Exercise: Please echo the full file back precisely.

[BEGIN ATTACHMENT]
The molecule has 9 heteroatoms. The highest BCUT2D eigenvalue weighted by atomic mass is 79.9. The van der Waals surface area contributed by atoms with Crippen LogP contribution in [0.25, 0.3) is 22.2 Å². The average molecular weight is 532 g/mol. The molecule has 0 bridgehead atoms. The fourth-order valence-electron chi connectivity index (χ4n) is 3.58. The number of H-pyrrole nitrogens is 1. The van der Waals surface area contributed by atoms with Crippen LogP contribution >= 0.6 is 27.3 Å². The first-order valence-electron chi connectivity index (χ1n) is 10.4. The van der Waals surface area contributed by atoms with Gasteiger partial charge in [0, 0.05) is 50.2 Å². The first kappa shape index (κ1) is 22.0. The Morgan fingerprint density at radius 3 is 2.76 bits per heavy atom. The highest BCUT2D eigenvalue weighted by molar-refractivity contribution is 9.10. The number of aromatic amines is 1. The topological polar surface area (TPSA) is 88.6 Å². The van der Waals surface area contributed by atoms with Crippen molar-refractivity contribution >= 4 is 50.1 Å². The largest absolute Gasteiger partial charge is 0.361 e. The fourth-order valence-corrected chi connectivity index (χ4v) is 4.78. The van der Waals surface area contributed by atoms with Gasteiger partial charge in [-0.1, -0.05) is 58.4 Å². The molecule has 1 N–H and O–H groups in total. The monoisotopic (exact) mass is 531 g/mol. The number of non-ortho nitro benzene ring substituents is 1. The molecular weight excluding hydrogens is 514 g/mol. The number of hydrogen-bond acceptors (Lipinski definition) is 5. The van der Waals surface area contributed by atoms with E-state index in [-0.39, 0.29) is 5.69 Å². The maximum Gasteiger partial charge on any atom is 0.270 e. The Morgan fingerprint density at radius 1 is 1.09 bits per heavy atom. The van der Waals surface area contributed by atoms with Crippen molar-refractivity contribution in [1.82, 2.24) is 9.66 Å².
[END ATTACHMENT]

The molecule has 9 heteroatoms. The highest BCUT2D eigenvalue weighted by atomic mass is 79.9. The van der Waals surface area contributed by atoms with Crippen LogP contribution in [0.25, 0.3) is 22.2 Å². The average molecular weight is 532 g/mol. The molecule has 0 bridgehead atoms. The fourth-order valence-electron chi connectivity index (χ4n) is 3.58. The number of H-pyrrole nitrogens is 1. The van der Waals surface area contributed by atoms with Crippen LogP contribution >= 0.6 is 27.3 Å². The first-order valence-electron chi connectivity index (χ1n) is 10.4. The van der Waals surface area contributed by atoms with Gasteiger partial charge in [0, 0.05) is 50.2 Å². The first kappa shape index (κ1) is 22.0. The Morgan fingerprint density at radius 3 is 2.76 bits per heavy atom. The highest BCUT2D eigenvalue weighted by molar-refractivity contribution is 9.10. The number of aromatic amines is 1. The topological polar surface area (TPSA) is 88.6 Å². The van der Waals surface area contributed by atoms with Crippen molar-refractivity contribution >= 4 is 50.1 Å². The largest absolute Gasteiger partial charge is 0.361 e. The fourth-order valence-corrected chi connectivity index (χ4v) is 4.78. The van der Waals surface area contributed by atoms with Gasteiger partial charge in [-0.1, -0.05) is 58.4 Å². The molecule has 1 N–H and O–H groups in total. The monoisotopic (exact) mass is 531 g/mol. The number of non-ortho nitro benzene ring substituents is 1. The molecular weight excluding hydrogens is 514 g/mol. The number of hydrogen-bond acceptors (Lipinski definition) is 5. The van der Waals surface area contributed by atoms with E-state index in [-0.39, 0.29) is 5.69 Å². The maximum Gasteiger partial charge on any atom is 0.270 e. The Morgan fingerprint density at radius 1 is 1.09 bits per heavy atom. The van der Waals surface area contributed by atoms with Crippen molar-refractivity contribution in [1.82, 2.24) is 9.66 Å².